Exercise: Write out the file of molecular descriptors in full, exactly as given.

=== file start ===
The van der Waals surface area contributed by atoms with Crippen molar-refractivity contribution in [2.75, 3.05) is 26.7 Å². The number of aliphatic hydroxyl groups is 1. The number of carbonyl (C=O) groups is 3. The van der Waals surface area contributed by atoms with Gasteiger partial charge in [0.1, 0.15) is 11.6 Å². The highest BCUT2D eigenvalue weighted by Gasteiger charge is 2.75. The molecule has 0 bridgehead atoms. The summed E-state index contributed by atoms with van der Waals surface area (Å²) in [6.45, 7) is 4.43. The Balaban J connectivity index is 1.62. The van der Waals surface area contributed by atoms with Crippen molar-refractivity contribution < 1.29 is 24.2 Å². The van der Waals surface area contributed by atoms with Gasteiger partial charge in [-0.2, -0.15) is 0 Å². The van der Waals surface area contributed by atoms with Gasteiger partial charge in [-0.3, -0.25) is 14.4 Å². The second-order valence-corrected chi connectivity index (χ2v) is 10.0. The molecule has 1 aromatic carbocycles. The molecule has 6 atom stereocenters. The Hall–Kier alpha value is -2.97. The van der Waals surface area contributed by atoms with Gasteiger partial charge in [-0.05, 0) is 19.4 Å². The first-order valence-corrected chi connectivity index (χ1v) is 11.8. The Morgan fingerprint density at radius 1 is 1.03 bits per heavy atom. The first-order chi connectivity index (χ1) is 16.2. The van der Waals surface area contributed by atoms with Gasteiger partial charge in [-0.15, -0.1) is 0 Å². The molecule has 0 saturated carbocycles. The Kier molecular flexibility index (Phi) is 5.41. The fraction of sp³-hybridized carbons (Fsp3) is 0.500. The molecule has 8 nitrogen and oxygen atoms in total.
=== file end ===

The van der Waals surface area contributed by atoms with Crippen molar-refractivity contribution in [2.75, 3.05) is 26.7 Å². The number of aliphatic hydroxyl groups is 1. The number of carbonyl (C=O) groups is 3. The van der Waals surface area contributed by atoms with Gasteiger partial charge in [0.1, 0.15) is 11.6 Å². The highest BCUT2D eigenvalue weighted by Gasteiger charge is 2.75. The molecule has 0 bridgehead atoms. The summed E-state index contributed by atoms with van der Waals surface area (Å²) in [6.45, 7) is 4.43. The Balaban J connectivity index is 1.62. The van der Waals surface area contributed by atoms with Crippen molar-refractivity contribution < 1.29 is 24.2 Å². The van der Waals surface area contributed by atoms with Gasteiger partial charge in [-0.2, -0.15) is 0 Å². The van der Waals surface area contributed by atoms with Gasteiger partial charge in [-0.3, -0.25) is 14.4 Å². The second-order valence-corrected chi connectivity index (χ2v) is 10.0. The molecule has 1 aromatic carbocycles. The molecule has 6 atom stereocenters. The Hall–Kier alpha value is -2.97. The van der Waals surface area contributed by atoms with Gasteiger partial charge in [-0.05, 0) is 19.4 Å². The first-order valence-corrected chi connectivity index (χ1v) is 11.8. The Morgan fingerprint density at radius 1 is 1.03 bits per heavy atom. The first-order chi connectivity index (χ1) is 16.2. The van der Waals surface area contributed by atoms with Gasteiger partial charge in [-0.15, -0.1) is 0 Å². The molecule has 0 saturated carbocycles. The Kier molecular flexibility index (Phi) is 5.41. The fraction of sp³-hybridized carbons (Fsp3) is 0.500. The molecule has 8 nitrogen and oxygen atoms in total.